• Briefly Noted
  • Target Date Funds Misunderstood

    A survey by ING revealed gaps in investor understanding of how target date funds are designed, how they are managed, and what they are designed to do. The survey interviewed 540 defined-contribution plan participants. Within this group, 212 invested in target date funds and 328 did not.

    A target date fund provides exposure to a variety of assets, most notably large-cap stocks and bonds, and adjusts its allocation as it approaches a specified date (e.g., 2020). These funds are designed to give investors a simple option for reaching their long-term goals. Their management styles and allocation strategies can very widely, however, with some funds designed to make an abrupt shift in allocations at the target date (the “to” approach) and others designed to make a gradual change (the “through” approach). Hence, the opportunity for misunderstanding and confusion about these funds is high.

    An example of the confusion concerns controlling risk. More than 70% of all respondents (79% of target date fund users and 71% of non-users) said they wanted stronger protection from investment losses. Yet only about half (55%) knew a target date fund’s allocation was designed to become more conservative over time. Worse yet, just 44% thought the allocation would be automatically changed over time. And just 53% were confident they would reach their retirement goals. (Among respondents who did not use target date funds, the percentages were even lower.)

    The confusion extends to portfolio allocation. Both target date fund users and non-users thought diversification is important, with more than 80% of all respondents indicating an interest or strong interest in diversification. However, less than-two thirds (63%) of target date fund users believed their funds held a diversified mix of stocks and bonds. This may partially explain why 47% of target date fund users thought they needed to own other funds to obtain more diversification.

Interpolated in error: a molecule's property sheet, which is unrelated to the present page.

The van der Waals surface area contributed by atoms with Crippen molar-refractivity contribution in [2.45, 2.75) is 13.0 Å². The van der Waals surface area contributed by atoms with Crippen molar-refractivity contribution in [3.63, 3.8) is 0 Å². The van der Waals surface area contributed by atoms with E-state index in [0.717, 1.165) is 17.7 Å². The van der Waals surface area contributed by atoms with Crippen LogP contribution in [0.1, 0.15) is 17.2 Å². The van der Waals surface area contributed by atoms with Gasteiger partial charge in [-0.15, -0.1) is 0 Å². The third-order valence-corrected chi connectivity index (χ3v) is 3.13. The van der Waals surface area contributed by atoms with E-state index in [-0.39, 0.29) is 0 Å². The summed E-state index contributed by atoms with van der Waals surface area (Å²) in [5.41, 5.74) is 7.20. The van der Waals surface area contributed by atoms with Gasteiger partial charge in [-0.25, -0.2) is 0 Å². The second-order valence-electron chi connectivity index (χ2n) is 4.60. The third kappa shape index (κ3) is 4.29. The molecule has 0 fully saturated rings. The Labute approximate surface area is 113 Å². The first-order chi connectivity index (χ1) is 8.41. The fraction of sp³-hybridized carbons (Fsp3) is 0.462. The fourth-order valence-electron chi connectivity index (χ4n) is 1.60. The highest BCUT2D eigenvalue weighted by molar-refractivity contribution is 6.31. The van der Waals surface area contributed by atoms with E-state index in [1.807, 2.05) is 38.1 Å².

A target date fund can play a role in a portfolio if an investor understands the fund’s investing and allocation strategy. Specifically, investors need to read the prospectus to learn how the allocation changes over time and what happens after the target date is reached. It is also very important to find out if the allocation will continue to evolve after the target date and at what point the fund will be liquidated or folded into another fund.

    Source: “Participant Preferences in Target-Date Funds,” ING Investment Management and ING Retirement Research Institute, February 2012.


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